Though weakening in intensity, the first named storm of the Atlantic season still promises rainy and messy conditions along the East Coast.
Tropical Storm Andrea brought rains, heavy winds and some tornadoes to parts of Florida, then moved quickly across south Georgia and cruised through the Carolinas Friday morning, dumping water on many popular vacation getaways,
according to CNN. Andrea lost some power after making landfall Thursday in Florida's Big Bend, with winds decreasing to 45 mph.
By mid-morning, 1-2 inches had drenched the D.C. metro region, with the heavy stuff yet to pelt the area throughout the day until about 8 p.m. ET. Flash flood warnings were issued until 10 p.m.
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The storm is expected to cross the mouth of the Chesapeake Bay late Friday afternoon, en route to spot off the central Jersey shore by 2 a.m. Saturday.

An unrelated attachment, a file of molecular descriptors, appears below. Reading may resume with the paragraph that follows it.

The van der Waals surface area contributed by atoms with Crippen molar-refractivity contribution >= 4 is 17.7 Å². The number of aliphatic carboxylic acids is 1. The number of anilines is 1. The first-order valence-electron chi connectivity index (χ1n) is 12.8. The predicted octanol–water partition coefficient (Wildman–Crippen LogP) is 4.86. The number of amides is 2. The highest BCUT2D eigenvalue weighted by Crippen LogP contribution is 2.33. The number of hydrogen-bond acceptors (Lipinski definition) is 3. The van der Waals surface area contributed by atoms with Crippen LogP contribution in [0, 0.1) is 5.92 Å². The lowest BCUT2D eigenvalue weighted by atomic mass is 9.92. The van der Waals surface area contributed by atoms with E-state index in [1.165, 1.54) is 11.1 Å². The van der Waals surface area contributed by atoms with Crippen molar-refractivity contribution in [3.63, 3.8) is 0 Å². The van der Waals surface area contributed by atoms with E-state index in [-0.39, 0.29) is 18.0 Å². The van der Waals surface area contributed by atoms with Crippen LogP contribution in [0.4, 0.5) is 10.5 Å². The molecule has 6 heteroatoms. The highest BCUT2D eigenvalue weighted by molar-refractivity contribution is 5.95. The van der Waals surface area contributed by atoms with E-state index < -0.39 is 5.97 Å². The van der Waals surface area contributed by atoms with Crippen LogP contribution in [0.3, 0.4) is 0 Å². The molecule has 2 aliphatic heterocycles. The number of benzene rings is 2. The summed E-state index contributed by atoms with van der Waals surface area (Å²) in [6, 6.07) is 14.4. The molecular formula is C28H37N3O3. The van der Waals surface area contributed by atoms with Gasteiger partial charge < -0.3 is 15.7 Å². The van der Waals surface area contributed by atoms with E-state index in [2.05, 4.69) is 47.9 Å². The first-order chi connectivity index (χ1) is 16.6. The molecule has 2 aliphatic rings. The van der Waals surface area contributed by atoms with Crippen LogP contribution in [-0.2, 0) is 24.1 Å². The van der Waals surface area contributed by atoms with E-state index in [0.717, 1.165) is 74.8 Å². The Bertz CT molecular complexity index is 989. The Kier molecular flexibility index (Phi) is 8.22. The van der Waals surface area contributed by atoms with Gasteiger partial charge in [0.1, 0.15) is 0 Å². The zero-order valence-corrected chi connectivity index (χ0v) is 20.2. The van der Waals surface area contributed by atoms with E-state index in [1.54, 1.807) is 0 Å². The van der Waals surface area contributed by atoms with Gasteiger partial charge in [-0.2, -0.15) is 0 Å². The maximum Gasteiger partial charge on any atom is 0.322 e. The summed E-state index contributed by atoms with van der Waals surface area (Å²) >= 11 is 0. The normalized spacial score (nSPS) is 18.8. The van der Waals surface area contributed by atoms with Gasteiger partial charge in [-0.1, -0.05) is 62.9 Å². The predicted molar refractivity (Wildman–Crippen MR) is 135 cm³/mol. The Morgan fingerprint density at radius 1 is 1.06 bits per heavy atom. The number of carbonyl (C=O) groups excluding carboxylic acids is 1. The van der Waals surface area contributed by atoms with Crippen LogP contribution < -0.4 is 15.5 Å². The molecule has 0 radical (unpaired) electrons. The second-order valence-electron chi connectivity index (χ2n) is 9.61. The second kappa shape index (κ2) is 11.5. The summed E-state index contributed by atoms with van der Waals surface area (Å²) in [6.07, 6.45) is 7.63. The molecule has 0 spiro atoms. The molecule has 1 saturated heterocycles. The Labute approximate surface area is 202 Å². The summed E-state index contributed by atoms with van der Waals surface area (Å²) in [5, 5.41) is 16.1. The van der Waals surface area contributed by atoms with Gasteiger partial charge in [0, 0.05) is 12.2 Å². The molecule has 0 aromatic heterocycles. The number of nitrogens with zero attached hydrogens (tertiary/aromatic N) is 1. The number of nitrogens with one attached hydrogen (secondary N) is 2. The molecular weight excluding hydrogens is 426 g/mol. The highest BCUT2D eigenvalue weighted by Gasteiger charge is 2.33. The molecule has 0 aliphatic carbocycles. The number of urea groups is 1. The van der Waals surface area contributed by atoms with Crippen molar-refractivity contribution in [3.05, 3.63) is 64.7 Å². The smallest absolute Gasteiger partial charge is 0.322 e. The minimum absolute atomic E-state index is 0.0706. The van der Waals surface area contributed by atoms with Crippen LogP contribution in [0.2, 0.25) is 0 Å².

Ben Nelson, a meteorologist with the National Weather Service in Jacksonville, Fla., said Andrea was "moving at a pretty brisk pace" and could lose its tropical characteristics Friday.
Andrea began the 2013 hurricane season when it formed in the Gulf of Mexico on Wednesday. It was about 270 miles west-southwest of Tampa, Fla., and moved north at 6 mph, with maximum sustained winds of 40 mph, according to the National Hurricane Center.
The National Weather Service issued flood watches for North and South Carolina, as well as tornado and flash flood watches in several counties. Thousands of power outages were also reported.
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Beyond those states, tropical storm warnings were in effect from Savannah, Ga., to Cape Charles Light in Virginia, the Pamlico and Albemarle sounds and the lower Chesapeake Bay south of New Point Comfort.
A tropical storm warning means tropical storm conditions are expected somewhere inside the warning area within a day and a half.
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